II-Thomas Jefferson-Time Treated Him Kindly
J. G. DE ROULHAC HAMILTON
HROUGH all the years of his brilliant and successful political career Thomas Jefferson longed for the quiet delights of home. At each interval in his public service he turned his face joyfully toward Monticello, and with each recall his pleasure was marred by regret for the lost domesticity.
In 1776, while on the threshold of the career which was to give him immortality in history, he wrote John Randolph, "My first wish is a restoration of our just rights; my second a return to the happy period, when I may withdraw myself totally from the public stage and pass the rest of my days in domestic ease and tranquillity, banishing every desire of hearing what passes in the world."
From France, more than a decade later he wrote his daughter: "To your sister and yourself I look to render the evening of my life serene and contented. Its morning has been crowded with loss after loss till I have nothing left but you."
In 1793, retiring from the State Department, he wrote a friend, "I am then to be liberated from the hated occupation of politics and to remain in the bosom of my family, my farm and my books."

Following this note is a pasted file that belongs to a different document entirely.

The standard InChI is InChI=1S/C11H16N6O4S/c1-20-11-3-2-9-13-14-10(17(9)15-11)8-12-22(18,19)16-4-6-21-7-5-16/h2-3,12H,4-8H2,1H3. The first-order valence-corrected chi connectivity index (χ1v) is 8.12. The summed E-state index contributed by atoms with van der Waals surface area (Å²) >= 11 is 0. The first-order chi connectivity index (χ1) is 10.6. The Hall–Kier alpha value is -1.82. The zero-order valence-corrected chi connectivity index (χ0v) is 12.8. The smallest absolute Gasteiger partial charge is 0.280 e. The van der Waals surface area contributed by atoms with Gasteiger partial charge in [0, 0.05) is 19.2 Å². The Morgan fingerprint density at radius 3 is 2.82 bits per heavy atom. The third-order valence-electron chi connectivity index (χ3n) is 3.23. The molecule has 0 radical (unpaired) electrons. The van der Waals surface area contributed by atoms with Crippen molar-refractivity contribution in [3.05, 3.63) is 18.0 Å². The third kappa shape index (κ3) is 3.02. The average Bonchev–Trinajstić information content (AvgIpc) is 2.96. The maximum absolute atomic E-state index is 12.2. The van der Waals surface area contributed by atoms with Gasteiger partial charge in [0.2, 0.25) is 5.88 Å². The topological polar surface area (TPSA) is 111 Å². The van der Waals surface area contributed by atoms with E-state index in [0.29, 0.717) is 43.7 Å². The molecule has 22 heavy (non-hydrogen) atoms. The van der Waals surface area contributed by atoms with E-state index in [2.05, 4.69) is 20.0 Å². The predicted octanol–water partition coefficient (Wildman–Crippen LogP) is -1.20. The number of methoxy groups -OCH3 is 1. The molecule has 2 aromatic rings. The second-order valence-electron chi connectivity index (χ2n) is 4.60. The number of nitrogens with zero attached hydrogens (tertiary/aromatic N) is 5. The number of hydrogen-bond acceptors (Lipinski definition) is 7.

And finally in 1809 he wrote
Dupont de Nemours: "Within a few days I retire to my family, my books and farms; and having gained the harbor myself, I shall look on my friends still buffeting the storm with anxiety indeed, but not with envy. Never did a prisoner, released from his chains, feel such relief as I shall on shaking off the shackles of power. Nature intended me for the tranquil pursuits of science, by rendering them my supreme delight. But the enormities of the times in which I have lived have forced me to take a part in resisting them, and to commit myself on the boisterous ocean of political passions."